bees in the meadow

poems and stories from the in-between

Month: April, 2017

the flood and the breaking

you are looking for me, but you will

be baseless and white as the moon,

stumped, a stump, a thing to be tripped over.

you will be low as the dust,

and like the dust you will break over

things as nothing but dirt-air,

as something only just enough

to irritate, to color slightly

to disappear with soap and a clean cloth.

you hunt me, but your time

has run dry.

your time has run dry,

and I am the water rising up

from the deepest well,

hidden a thousand years.

I am the flood and the breaking.

I am at your back.

watch how I slide around you

and through your hands,

tearing through the rocks

with my rage,

my long-silent love.

 

Appalachia

in a world unnamed,

beyond jungles,

mountains,

and great rivers,

there is a woman

who walks among the jasmine.

beads on her wrists.

tattoos on her eyelids.

crystals hanging from her hips.

she is calling her lover,

and quivering with song.

beckoning him

to steal through the jungles,

conquer the mountains,

cross the great rivers

to find her,

there in her halo of mist,

to find her

as the sun,

each night,

returns to the moon.

risen

she went up the hill in the morning

boots sinking easily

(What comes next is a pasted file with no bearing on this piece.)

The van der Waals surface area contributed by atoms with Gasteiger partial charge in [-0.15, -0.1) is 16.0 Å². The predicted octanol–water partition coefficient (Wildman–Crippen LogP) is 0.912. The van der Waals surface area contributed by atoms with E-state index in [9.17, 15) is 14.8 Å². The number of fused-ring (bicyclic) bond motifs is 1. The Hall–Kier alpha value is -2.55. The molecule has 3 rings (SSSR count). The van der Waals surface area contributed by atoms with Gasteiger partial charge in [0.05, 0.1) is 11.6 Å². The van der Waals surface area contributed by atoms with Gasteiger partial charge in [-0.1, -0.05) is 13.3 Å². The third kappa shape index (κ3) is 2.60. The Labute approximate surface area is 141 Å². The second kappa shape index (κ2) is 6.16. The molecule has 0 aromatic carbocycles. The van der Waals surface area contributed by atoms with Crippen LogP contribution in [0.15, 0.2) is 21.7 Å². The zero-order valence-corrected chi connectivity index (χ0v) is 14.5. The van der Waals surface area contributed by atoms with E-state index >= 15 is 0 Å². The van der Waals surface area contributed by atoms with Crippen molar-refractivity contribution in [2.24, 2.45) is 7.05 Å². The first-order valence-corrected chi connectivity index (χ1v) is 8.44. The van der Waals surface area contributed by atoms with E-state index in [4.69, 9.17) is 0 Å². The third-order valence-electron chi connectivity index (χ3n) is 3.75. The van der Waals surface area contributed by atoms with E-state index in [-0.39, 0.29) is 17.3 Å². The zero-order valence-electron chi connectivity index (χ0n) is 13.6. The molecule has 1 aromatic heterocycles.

through the earth,

pale, freckled hands

deep in pockets.

hat on crooked,

cool wind flowing in her hair,

the chorus of wildflowers

in her veins

filling her up, up,

up the hill and to the top and looking out

at life, at death and darkness,

and she above it all,

and there was a warm light within her

shining in her eyes,

spilling out with singing.

smoke of the morning

bring me a song of the barley.

put resin on the bow

and let the notes rise

like smoke of the morning

filling the fields

with plainsong,

with honest soul and your voice,

drifting

over pasture and hill,

down to the valley

where I am living

and bringing in the flowers

covering them

in white.

growing up

she dipped her finger

into the well.

red returned to her,

red on her white dress,

red in her watery reflection,

a poppy blooming

in the dark.

the white flowers

in the deep part of

a distant forest

more dark than light

more fickle than friend,

there is a clearing

of deep green

where the whitest flowers bloom,

their fragrance like a drug

their radiance

 like something holy.

you stumble upon them

and are stunned.

from their midst

comes Death,

in her crown of black.

then you know

why your feet lead you

to this ancient place.

in a sudden rush of understanding

you realize it was She who brought you,

She who will come softly now

to crown you with the white flowers,